Figure 10 Trend of the yield of the Bullicame and Carletti springs (a); trend of the yield of the boreholes of Terni Company (ST1, ST5, and ST4) and wells of ex Spa INPS (U and G) and Spa of Popes (b).

Figure 11 Trend of temperature of the Bullicame and Carletti springs.

The values of the stable isotopes of water δ18O and δH vary between 6.1 and 6.8 ‰ and between - 39.1 and 39 ‰, respectively, falling on the meteoric water line (Craig) [59]. Based on the study of Longinelli and Selmo [60], which illustrates the relationships between the isotopic composition and the altitudes, it is possible to calculate the altitudes of the recharge area that are between 330 m and 1270 asl.

The values of the isotope ratio 87Sr/86Sr are 0.70750 - 0.70850 for thermal waters and 0.70999 - 071043 for the volcanic aquifer (Manna et al.) [58]. Values less than 0.70800 are characteristic of the evaporitic marine rocks of the upper Triassic present in the Calcare cavernoso and in the Anidriti di Burano Formation at the base of the Tuscan Nappe carbonate aquifer, while the values 0.70950 - 0.71100 are typical of the Cimino and Vico volcanic rocks.

Regarding the tritium content of thermal waters and cold waters, Baiocchi et al. [21] indicate that tritium concentrations vary between 2 and 11 TU, which suggests a recent component recharge of waters, i.e. post 1952. The thermal waters have lower tritium concentrations (2-5 TU), while those from cold waters show higher concentrations (8-11 TU). If the radioactive half-life of tritium is considered and the same isotopic content of rainwater recharging is taken for both thermal and cold waters, there is a 14-year-difference in the residence time between the two types of waters. However, bearing in mind that thermal water mixes with cold water in percentages varying from zone to zone of volcanic aquifer, these indications have very little meaning.

3.3 The Groundwater Circuit that Powers the Hydrothermal System

The provenance of thermal water is connected to the circulation of groundwater in the carbonate aquifer of Umbria Marche Succession present in central Apennine, i.e. in the mountains of Amelia – Narni, the Martani Mountains, the mountains of north eastern Umbria and the Sabini Mountains (Figure 6). The groundwater of this hydrogeological structure, already mentioned in the results, emerges with a chloride-alkaline composition and 87Sr/86Sr isotopic ratio identical to that of the thermal waters of Viterbo along the Nera River gorge near Narni (Figure 6) forming a linear spring at the height of 75-65 m asl with a temperature of 15°C and a yield of 13.5 m3/s. This water, mixed with that of the sands and gravels of the surface aquifer (symbol 4 in Figure 6) superimposed on the carbonate aquifer, flows towards the valley of the Tevere River, begins to warm up and emerges first in Orte forming a thermal spring (30°C), then continues towards the Cimini Mountains – Viterbo area, heating up further on, feeding the carbonate aquifer (Umbria Marche Succession and Tuscan Nappe; Figure 6), and emerges forming the thermal springs of Viterbo.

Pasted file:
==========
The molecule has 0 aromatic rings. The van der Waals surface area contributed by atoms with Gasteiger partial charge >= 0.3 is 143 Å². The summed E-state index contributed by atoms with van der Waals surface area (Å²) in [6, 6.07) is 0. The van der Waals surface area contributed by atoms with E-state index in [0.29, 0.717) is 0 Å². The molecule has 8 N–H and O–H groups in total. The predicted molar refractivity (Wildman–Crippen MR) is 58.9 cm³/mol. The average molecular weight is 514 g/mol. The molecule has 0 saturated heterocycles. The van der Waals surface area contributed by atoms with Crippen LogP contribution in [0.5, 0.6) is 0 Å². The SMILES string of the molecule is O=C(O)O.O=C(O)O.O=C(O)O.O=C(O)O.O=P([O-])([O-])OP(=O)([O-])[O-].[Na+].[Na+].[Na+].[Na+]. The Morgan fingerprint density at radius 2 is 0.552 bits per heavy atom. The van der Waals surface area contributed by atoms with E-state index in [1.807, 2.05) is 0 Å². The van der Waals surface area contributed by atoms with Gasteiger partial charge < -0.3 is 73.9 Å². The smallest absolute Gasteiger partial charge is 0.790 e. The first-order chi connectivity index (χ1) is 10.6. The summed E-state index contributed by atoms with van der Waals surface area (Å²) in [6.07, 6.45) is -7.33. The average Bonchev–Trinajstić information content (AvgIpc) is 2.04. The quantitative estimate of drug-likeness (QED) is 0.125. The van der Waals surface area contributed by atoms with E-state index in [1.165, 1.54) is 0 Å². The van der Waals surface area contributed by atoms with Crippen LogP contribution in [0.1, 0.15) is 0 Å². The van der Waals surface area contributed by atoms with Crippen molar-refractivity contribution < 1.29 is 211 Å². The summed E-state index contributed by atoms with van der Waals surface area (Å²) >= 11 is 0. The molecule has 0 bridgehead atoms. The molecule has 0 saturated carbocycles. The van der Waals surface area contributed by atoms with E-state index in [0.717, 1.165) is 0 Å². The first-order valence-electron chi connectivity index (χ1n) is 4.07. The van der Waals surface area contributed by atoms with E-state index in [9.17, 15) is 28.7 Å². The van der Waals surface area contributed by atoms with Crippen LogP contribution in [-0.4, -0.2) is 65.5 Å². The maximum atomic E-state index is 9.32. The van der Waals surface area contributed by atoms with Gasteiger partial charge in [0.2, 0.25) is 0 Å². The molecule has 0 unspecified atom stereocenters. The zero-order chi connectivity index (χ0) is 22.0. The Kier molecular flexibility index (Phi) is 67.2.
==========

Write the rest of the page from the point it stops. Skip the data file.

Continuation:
To explain the difference in altitude between the spring of the Nera River at 75-65 m asl and the thermal springs of Viterbo at 320-240 m asl, i.e. 245-175 m, we must consider the paleogeographic setting of the area between the Tyrrhenian Sea and the central Apennines (Figure 12) in lower Pleistocene, i.e. about 2.588 Ma (Gibbard et al.) [61] and later when the districts Cimino (1.35-0.8 Ma) and Vico (0.5-0.09 Ma) were active.

Figure 12 Paleogeographic setting of the area between the Tyrrhenian Sea and central Apennine during lower Pleistocene. 1, alluvial deposits (Quaternary); 2, volcanic rocks of the Tolfa Mountains-Ceriti Mountains (volcanic aquifer; lower Pliocene); 3, Tolfa Flysch (impervious complex; upper Cretaceous-Eocene); 4, Umbria Marche Succession (carbonate aquifer; Triassic–Paleogene); 5, Tuscan Nappe (carbonate aquifer; Triassic–Paleogene); 6, normal fault; 7, thrust; 8, spring of cold water; 9, flow of groundwater from the carbonate aquifer of central Apennine to the carbonate aquifer in the underground of Cimini Mountains and Viterbo area.